KUT and its people
By Sominthang Doungel
November 7, 2006: There is a group of people who have never been able to find out their nomenclature by which they can collectively identify themselves as an ethnic group. Prior to 1937 these people lived in Indo-Burma. However, in 1937 Burma was separated from India and the people living in Chin Hills and upper Chindwin have gone to Burma. Again in 1971 Chittagong Hill Tracts have gone to Bangladesh. Thus, these people have been scattered into three different Independent countries creating a lot of predicaments for communications and personal contacts from one country to another. Gradually some of these ethnic groups lost their identity and tend to identify themselves with their neighbouring group who influenced them either politically or through their religious and social activities.
A bulk of their population is found in the Chin State of Burma while other members are dispersing in Manipur, Tripura, Bangladesh, Assam and Mizoram. The tribes found in some parts of North-East India like Manipur. Tripura were called Kuki by the Enling their cognate tribes found in Burma were called Chin and those found in Mizoram, Assam, Bangladesh and Bengal were called Lushai. So, they became Kuki, Chin and Lushai. However the different tribes or clans inhabiting the entire perimeter of the present Mizoram have completely succeeded in disowning the term Kuki, Chin and Lushai and have adopted an inborn word Zomi commonly known as Mizo.
These ethnic groups were given various names by the people with whom they are living together by observing their demeanor and way of living. No common name exists till today which can comprise all these Kuki-Chin Tribes, mainly due to lack of centralized authority – an authority that could unify and integrate the entire group into a well knit nation. These groups of people are not eager in forming a sub-nation. Instead, they prefer to be identified individually by the name of their specific tribes. These ethnic groups are divided into clans. Most of the tribes are now Christian. Before they were imbued with Christian faith, they were worshipping various spirits, the spirit dwelling in different places like the precipice, water, woods rocks etc. About 95% of the Chin-Kuki-Mizo people have now professed Christianity. They have therefore discarded many of their customs and tradition. Yet, they still retain the majority of their customs and practices which are not contradictory to their new faith.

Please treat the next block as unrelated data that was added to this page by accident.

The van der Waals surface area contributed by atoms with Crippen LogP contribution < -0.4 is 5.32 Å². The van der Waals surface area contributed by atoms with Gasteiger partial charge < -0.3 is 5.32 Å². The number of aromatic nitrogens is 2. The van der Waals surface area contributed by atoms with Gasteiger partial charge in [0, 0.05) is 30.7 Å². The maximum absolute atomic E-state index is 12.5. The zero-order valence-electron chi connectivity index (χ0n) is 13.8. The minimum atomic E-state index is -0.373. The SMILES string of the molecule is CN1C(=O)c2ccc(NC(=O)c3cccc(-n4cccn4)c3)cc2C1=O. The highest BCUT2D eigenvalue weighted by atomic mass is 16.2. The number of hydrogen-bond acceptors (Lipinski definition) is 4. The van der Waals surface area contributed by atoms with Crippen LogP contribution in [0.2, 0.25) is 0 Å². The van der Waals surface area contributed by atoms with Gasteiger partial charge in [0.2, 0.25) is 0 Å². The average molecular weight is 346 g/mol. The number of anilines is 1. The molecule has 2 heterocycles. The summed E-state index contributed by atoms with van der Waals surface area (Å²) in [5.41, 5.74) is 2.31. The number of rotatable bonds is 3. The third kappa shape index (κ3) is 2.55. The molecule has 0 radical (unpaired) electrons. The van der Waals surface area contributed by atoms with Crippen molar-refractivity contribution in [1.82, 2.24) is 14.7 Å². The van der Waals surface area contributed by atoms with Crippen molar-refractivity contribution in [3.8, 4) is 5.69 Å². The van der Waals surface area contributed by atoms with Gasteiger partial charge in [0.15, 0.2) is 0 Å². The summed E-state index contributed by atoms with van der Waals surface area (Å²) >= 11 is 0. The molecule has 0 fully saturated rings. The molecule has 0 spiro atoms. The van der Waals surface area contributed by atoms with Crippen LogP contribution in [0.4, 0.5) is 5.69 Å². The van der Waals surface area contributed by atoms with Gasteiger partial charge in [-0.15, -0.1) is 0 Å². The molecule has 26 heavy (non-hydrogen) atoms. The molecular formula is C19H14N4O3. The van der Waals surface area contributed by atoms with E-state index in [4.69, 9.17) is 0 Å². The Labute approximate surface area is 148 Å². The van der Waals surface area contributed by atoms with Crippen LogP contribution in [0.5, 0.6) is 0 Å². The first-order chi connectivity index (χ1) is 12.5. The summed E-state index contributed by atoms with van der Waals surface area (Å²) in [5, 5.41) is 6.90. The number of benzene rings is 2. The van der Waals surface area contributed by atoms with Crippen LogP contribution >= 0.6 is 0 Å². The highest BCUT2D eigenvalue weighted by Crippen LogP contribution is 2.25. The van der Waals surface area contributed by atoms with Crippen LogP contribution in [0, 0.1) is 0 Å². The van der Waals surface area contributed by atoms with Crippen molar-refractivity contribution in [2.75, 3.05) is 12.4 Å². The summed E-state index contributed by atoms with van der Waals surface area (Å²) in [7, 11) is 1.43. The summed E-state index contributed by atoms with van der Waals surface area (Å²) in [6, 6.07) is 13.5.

These Chin-Kuki-Mizo people loved social intercourse and bustles, and accordingly. Kut is a common feature of their social life but not because of its pomposity, merriment and gaiety of the celebration, but because of its religious aspects. Kut is a festival, primarily to remember the creator God and to give thanks to him for his abundant blessings. One of their cultural heritages which they eagerly looked forward to is Kuts because all sections of people whether rich or poor enjoyed themselves on such occasions forgetting all their anxieties and worries. There were three kinds of Kuts, though their exact origin was lost in oblivion. They are, Mim Kut, Pawal Kut, and Chapchar or Chapphou Kut.
Mim Kut: Mim Kut was said to be the oldest of the three. It derived its name form a plant called Mim, the grain of which is eaten. This Mim Kut was held in honour of the dead and was also known as “Thitin’’ meaning “Departure of the dead spirit”. The Chin-Kuki-Mizo people believed that the spirit of the dead frequented its home for 3 lunar months immediately after death. The origin of Mim Kut is connected with a couple who fell in love and got married. But soon after the wife died, the husband lacked sufficient emotional, psychological or spiritual resources for bearing the trauma of the sudden death of his beloved wife and wept and wept.